While Christopher Nolan’s The Dark Knight has perhaps since become the definitive cinematic depiction of the complicated relationship between Bats and The Joker, ’89 is pure, rubber-suited comfort food.
Maddie Michalik: Thor: Ragnarok (2017)
I would pick this movie just for the magical moments when Hela (Cate Blanchett) runs her hands through her hair to transform her dark locks into a thorny crown. This is peak badassery and I kind of hundo p want to be her. She is also one of my favorite MCU villains, and you can totally @ me about this. Thor: Ragnarok succeeded because it it doesn’t take itself too seriously for a heavy plot. Thor channeling his inner God of Thunder was a moment and didn’t even prepare me for what was to come in Avengers: Infinity War. Other highlights include the play scene with Matt Damon and Luke Hemsworth, cameos from Doctor Strange and the Hulk, and, of course, Tessa Thompson absolutely crushing it as Valkyrie. Catch me rewatching this again on Netflix before it gets taken down. Honorable mentions include Spider-Man: Into the Spider-Verse (because, duh, and it was already taken) and Incredibles 2.
Jackie Cucco: The Powerpuff Girls Movie (2002)
Who needs macho men in masks and capes when three adorable cartoon girls can get the job done in half the time? The Powerpuff Girls are made of sugar and spice and everything nice but they can still kick some serious butt even though they’re only 5 years old. Everyone loves an origin story, and there’s no origin quite as riveting as the birth of Buttercup, Bubbles, and Blossom. Mojo Jojo is no match for these girls, and let’s be real, they can take him down without being such a grouchy old bat like Batman always is.
Joe Ibraham: Logan (2017)
Logan is the closest thing to a perfect superhero movie. From start to finish, the film displays a thrilling plot, a thoughtful script, and an ensemble cast including Hugh Jackman, Patrick Stewart, and Dafne Keen. Just writing about it makes me want to watch it again. I’ll be right back.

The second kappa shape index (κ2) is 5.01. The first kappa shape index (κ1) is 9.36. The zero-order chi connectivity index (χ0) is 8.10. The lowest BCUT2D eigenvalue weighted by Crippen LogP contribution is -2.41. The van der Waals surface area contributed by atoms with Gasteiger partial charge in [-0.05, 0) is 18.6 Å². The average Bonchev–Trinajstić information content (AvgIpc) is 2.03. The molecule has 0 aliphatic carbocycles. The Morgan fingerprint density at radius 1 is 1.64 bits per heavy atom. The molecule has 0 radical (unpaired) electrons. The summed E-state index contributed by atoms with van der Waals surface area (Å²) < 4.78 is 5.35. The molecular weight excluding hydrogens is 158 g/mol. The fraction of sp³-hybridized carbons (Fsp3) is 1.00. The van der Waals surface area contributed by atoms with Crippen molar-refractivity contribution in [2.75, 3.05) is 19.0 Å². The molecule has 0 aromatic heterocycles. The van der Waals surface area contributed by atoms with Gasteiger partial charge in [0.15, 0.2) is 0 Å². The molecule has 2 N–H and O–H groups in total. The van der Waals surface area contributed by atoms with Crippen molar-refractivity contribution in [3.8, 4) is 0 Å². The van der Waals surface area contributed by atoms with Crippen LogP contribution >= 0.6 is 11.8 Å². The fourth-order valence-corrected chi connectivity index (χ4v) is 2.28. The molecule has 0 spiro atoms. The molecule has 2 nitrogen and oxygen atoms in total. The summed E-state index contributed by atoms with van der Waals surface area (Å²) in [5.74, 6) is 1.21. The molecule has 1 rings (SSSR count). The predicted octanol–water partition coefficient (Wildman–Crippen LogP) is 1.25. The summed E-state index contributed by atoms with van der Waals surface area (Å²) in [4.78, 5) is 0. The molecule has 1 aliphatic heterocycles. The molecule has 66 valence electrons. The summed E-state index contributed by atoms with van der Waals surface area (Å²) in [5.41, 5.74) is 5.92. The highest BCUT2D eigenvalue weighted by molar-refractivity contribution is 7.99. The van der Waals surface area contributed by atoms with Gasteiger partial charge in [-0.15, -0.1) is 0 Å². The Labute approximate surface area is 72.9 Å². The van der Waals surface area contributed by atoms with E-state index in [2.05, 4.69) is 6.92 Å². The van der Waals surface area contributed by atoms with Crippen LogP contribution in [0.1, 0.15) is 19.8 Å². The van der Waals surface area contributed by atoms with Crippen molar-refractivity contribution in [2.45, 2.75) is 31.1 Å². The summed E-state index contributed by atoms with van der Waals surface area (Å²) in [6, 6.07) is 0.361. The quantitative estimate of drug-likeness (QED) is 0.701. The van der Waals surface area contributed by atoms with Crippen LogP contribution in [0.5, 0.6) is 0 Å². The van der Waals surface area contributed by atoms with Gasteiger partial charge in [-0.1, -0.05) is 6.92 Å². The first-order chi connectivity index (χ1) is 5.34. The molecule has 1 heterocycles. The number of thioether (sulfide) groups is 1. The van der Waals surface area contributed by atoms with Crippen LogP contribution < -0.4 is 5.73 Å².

Madeleine Buckley: Spider-Man: Into the Spider-Verse (2018)
This movie is a game changer, and I literally cannot think of one bad thing to say about it. Not only is it visually groundbreaking (a comic book brought to life), but it also puts the spotlight on diverse heroes, features the perfect voice cast, and has a fantastic soundtrack. The “leap of faith” scene gives you chills, the Stan Lee cameo makes you feel all the feels, and the plot leaves you contemplating the complexities of the universe and what it means to be a hero. I’ve always been an MCU gal, but this animated Marvel venture was top-notch. It took home a well-deserved Best Animated Feature Oscar last weekend but, IMHO, it
could should have been a Best Picture contender.
Miranda Siwak: Sky High (2005)
Beginning high school was rough for all of us. I could only imagine if I had to start freshman year as an aspiring hero, just coming into my powers. In the youth-oriented 2005 comedy, we follow the sidekick class as they learn to hone their powers and eventually defeat the villains (aka the popular kids). Starring Michael Angarano (currently playing Jack’s little brother on This is Us), The Flash’s Danielle Panabaker, Kurt Russell, Kelly Preston, and Wonder Woman herself Lynda Carter, Sky High taught valuable lessons about friendship, family, and working together for a greater cause. It was certainly the high school experience many of us wish we had. I mean, a flying school bus certainly beats the ordinary one I had to ride.
Victoria Rosenthal: Deadpool (2016)